Evans spoke of the gristly lynching of Leo Frank in 1913 (the only American Jew ever lynched) which put a pall on Jewish life, inducing half the Jewish population to leave Atlanta over the next two years as the trial grew closer. It was widely stated that “if a member of the German Jewish aristocracy could suffer such a terrible death, there was no hope for the newcomers from Eastern Europe.” Fear spread throughout the South. But when the Reform temple of Rabbi Jacob Rothschild was bombed in 1958, it galvanized a Christian campaign and an outpouring of support. Janice Rothschild, his wife, referred to the Leo Frank case 45 years earlier when she wrote about the episode as “the bomb that healed.” The sympathetic response of the churches of Atlanta launched the famous adage printed each day in the city newspaper calling Atlanta, “the City Too Busy to Hate.”
A number of Southern Jewish families took action to aid the Jews fleeing from the Holocaust in Europe. Evans’s parents signed affidavits for more than 55 refugees, pledging assurances of a job, which enabled the Jews to obtain visas. When Evans’s father died in 1997, the family received 750 letters, including the testimony of one man who eulogized the senior Evans for lending him money to buy his first house. Thus, he wrote, the senior Evans “not only saved my life but he gave me a life in America.”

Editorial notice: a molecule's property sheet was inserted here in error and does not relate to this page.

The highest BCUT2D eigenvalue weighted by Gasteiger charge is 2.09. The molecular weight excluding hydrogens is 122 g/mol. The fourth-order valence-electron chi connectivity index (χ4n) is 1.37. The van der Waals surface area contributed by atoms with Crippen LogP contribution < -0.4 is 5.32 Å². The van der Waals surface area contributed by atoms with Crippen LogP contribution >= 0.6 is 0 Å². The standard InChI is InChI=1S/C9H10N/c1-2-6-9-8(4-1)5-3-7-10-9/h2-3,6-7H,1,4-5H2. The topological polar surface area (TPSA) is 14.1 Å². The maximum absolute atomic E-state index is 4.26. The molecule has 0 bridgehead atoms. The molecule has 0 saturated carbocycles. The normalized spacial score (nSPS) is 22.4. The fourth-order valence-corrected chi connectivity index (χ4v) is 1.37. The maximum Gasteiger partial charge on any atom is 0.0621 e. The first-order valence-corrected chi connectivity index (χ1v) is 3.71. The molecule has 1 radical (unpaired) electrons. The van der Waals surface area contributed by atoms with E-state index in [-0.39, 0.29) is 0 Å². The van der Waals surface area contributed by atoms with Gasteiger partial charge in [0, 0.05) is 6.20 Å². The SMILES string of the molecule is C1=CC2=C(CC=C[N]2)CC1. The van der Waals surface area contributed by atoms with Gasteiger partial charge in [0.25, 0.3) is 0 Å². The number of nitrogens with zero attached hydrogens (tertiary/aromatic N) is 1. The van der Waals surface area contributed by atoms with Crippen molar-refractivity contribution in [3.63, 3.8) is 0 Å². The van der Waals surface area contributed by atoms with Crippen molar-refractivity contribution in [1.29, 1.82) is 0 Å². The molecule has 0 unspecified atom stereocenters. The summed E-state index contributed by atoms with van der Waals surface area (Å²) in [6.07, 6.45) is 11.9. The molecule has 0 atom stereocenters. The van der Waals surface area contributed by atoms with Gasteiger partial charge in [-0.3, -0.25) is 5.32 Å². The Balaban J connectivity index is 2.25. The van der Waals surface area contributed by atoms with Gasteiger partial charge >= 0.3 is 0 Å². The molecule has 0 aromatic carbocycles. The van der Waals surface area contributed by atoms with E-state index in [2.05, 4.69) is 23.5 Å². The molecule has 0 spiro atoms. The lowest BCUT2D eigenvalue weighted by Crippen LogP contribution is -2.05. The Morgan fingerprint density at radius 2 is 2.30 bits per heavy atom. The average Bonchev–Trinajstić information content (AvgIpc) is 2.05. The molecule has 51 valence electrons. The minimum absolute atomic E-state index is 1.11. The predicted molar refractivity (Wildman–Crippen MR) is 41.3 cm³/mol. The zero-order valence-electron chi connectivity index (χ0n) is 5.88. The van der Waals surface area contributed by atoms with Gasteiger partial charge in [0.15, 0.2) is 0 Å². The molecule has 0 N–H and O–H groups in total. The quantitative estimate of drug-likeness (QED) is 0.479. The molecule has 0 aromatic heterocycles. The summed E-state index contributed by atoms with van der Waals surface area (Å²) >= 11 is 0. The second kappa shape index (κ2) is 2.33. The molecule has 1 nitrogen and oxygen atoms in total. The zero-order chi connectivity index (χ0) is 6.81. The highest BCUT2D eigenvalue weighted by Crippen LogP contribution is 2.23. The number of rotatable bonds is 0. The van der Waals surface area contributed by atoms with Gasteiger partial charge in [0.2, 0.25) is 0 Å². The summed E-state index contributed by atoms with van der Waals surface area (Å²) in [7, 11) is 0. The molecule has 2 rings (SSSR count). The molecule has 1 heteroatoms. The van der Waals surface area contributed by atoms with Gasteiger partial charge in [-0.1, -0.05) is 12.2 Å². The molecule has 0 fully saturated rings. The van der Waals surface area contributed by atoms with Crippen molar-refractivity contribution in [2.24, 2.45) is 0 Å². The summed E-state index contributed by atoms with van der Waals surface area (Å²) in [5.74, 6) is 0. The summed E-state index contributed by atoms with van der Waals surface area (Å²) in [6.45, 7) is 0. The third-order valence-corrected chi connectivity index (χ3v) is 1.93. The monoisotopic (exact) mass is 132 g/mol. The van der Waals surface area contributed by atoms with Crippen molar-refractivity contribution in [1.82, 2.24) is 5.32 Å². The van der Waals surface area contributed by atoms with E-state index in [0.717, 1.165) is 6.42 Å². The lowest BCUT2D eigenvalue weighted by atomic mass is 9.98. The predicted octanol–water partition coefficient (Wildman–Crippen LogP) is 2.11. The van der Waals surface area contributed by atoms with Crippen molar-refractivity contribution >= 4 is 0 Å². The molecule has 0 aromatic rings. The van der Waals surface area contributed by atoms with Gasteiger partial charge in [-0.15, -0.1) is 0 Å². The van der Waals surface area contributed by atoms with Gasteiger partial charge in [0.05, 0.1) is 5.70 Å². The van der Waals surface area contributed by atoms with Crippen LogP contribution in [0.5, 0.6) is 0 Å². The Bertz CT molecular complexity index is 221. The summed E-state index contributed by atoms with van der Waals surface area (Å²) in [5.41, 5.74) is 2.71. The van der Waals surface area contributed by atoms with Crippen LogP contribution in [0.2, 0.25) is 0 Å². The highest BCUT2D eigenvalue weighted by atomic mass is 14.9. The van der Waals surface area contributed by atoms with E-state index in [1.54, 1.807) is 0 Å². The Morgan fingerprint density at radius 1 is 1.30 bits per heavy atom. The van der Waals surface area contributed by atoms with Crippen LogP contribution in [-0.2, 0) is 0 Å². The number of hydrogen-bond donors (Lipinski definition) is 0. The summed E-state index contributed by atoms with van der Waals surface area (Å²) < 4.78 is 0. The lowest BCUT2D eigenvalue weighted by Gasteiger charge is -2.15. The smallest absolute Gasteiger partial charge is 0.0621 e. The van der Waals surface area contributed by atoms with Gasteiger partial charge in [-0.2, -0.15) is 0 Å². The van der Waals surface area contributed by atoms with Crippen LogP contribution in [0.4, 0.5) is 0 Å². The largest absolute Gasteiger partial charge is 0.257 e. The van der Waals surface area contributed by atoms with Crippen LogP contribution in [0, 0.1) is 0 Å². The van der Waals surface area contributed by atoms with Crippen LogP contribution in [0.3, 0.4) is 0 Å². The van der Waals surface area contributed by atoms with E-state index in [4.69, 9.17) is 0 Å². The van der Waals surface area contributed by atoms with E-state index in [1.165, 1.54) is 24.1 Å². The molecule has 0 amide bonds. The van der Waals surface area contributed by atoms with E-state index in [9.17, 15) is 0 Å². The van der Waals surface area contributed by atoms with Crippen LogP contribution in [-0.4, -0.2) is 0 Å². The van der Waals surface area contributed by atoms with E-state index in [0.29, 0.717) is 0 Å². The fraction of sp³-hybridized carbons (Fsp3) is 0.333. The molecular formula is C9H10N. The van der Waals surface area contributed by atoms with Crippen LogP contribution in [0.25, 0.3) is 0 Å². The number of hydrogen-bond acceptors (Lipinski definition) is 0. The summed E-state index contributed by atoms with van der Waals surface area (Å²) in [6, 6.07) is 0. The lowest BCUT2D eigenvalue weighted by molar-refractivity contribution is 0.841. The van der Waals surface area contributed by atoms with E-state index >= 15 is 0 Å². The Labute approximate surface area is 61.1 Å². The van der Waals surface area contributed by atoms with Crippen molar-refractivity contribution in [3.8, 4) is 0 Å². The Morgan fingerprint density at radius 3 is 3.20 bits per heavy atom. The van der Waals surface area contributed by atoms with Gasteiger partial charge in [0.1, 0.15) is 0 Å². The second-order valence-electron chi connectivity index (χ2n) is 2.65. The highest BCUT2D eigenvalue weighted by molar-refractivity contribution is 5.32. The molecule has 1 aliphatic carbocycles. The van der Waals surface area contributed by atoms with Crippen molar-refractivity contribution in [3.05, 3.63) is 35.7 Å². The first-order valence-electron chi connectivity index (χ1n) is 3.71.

Evans stated that Israeli nationhood was fascinating to the Southern Christians, many of whom admired Moshe Dayan for his role in the Six-Day War, comparing him to the Confederate hero, General “Stonewall” Jackson. “They were playing out the metaphor of the Civil War,” said Evans, “imagining a small country surrounded by an alien force of Arabs.” After 1948, Southern Congressmen such as Senator Richard Russell, Jr. of Georgia, who was chairman of the Senate Armed Services Committee, supported arms for the fledgling state of Israel as did Congressman Mendel Rivers of Charleston.
Evans noted that journalists and other commentators have predicted an erosion of the Jewish vote for the Democratic party but George Walker Bush garnered about the same percentage of Jewish votes as did his father, with about 24% of the Jewish vote. Extensive polls have been conducted and reports have concluded that Jews were concerned about the Christian right’s growing influence in the Republican Party but most Jews have not moved as far to the right as have much of the rest of America. He also quoted Julian Bond, the former chairman of the National Association for the Advancement of Colored People (NAACP), who said last week that “Jews and blacks have always voted on the same side in national elections and will continue to do so.”
Atlanta has shown a steady arc of economic growth, growing from less than 16,500 Jews in 1970 to more than 120,000 Jews nowadays. It hosted six synagogues in 1970 and now there are more than 38 religious institutions. Where are the Jews coming from? Many have long come from the small towns in the South (whose independent stores have been wiped out by the expansion of Walmart and other mega-stores) and many are recent college graduates newly arrived from the north in search of job opportunities. Evans predicts that Atlanta “is destined to become one of the great Jewish communities in this century,” already surpassing Washington and approaching Boston in population.
What was it like to grow up Jewish in the South? Evans, who served for 25 years as President of the Charles H. Revson Foundation in New York City, answered his own question: “It is a lot like being Gentile in New York.”